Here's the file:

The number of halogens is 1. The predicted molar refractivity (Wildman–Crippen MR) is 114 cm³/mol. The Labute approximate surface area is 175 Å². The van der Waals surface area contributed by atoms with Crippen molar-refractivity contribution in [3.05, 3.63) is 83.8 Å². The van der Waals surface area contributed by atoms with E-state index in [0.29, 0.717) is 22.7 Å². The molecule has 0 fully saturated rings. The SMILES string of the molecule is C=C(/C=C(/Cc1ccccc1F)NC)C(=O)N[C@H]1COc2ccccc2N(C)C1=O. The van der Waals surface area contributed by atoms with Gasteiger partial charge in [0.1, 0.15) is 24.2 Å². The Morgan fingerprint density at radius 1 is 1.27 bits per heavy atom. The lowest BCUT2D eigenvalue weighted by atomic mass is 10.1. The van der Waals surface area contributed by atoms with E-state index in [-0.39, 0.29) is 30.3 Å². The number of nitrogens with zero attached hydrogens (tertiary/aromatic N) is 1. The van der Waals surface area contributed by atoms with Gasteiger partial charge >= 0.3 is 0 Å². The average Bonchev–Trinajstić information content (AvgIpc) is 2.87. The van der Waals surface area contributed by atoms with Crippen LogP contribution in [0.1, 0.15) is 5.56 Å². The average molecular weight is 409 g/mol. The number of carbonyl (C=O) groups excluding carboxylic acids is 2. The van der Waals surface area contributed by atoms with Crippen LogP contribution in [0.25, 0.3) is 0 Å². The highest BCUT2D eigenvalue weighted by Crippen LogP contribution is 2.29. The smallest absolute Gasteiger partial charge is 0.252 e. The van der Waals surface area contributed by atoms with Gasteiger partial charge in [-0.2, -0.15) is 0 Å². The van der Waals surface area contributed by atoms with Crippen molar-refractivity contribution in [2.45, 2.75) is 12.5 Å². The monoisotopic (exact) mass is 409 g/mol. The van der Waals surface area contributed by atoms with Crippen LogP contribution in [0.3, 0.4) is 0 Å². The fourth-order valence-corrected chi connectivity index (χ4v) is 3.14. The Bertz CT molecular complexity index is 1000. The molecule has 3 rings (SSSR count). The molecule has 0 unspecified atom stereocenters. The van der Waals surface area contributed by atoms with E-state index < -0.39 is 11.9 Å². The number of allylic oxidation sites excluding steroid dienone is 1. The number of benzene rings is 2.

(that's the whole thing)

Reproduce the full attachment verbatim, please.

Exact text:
The number of halogens is 1. The predicted molar refractivity (Wildman–Crippen MR) is 114 cm³/mol. The Labute approximate surface area is 175 Å². The van der Waals surface area contributed by atoms with Crippen molar-refractivity contribution in [3.05, 3.63) is 83.8 Å². The van der Waals surface area contributed by atoms with E-state index in [0.29, 0.717) is 22.7 Å². The molecule has 0 fully saturated rings. The SMILES string of the molecule is C=C(/C=C(/Cc1ccccc1F)NC)C(=O)N[C@H]1COc2ccccc2N(C)C1=O. The van der Waals surface area contributed by atoms with Gasteiger partial charge in [0.1, 0.15) is 24.2 Å². The Morgan fingerprint density at radius 1 is 1.27 bits per heavy atom. The lowest BCUT2D eigenvalue weighted by atomic mass is 10.1. The van der Waals surface area contributed by atoms with E-state index in [-0.39, 0.29) is 30.3 Å². The number of nitrogens with zero attached hydrogens (tertiary/aromatic N) is 1. The van der Waals surface area contributed by atoms with Gasteiger partial charge >= 0.3 is 0 Å². The average Bonchev–Trinajstić information content (AvgIpc) is 2.87. The van der Waals surface area contributed by atoms with Crippen LogP contribution in [0.1, 0.15) is 5.56 Å². The average molecular weight is 409 g/mol. The number of carbonyl (C=O) groups excluding carboxylic acids is 2. The van der Waals surface area contributed by atoms with Crippen LogP contribution in [0.25, 0.3) is 0 Å². The highest BCUT2D eigenvalue weighted by Crippen LogP contribution is 2.29. The smallest absolute Gasteiger partial charge is 0.252 e. The van der Waals surface area contributed by atoms with Gasteiger partial charge in [-0.2, -0.15) is 0 Å². The van der Waals surface area contributed by atoms with Crippen molar-refractivity contribution in [2.45, 2.75) is 12.5 Å². The monoisotopic (exact) mass is 409 g/mol. The van der Waals surface area contributed by atoms with Crippen LogP contribution in [0.3, 0.4) is 0 Å². The fourth-order valence-corrected chi connectivity index (χ4v) is 3.14. The Bertz CT molecular complexity index is 1000. The molecule has 3 rings (SSSR count). The molecule has 0 unspecified atom stereocenters. The van der Waals surface area contributed by atoms with E-state index < -0.39 is 11.9 Å². The number of allylic oxidation sites excluding steroid dienone is 1. The number of benzene rings is 2.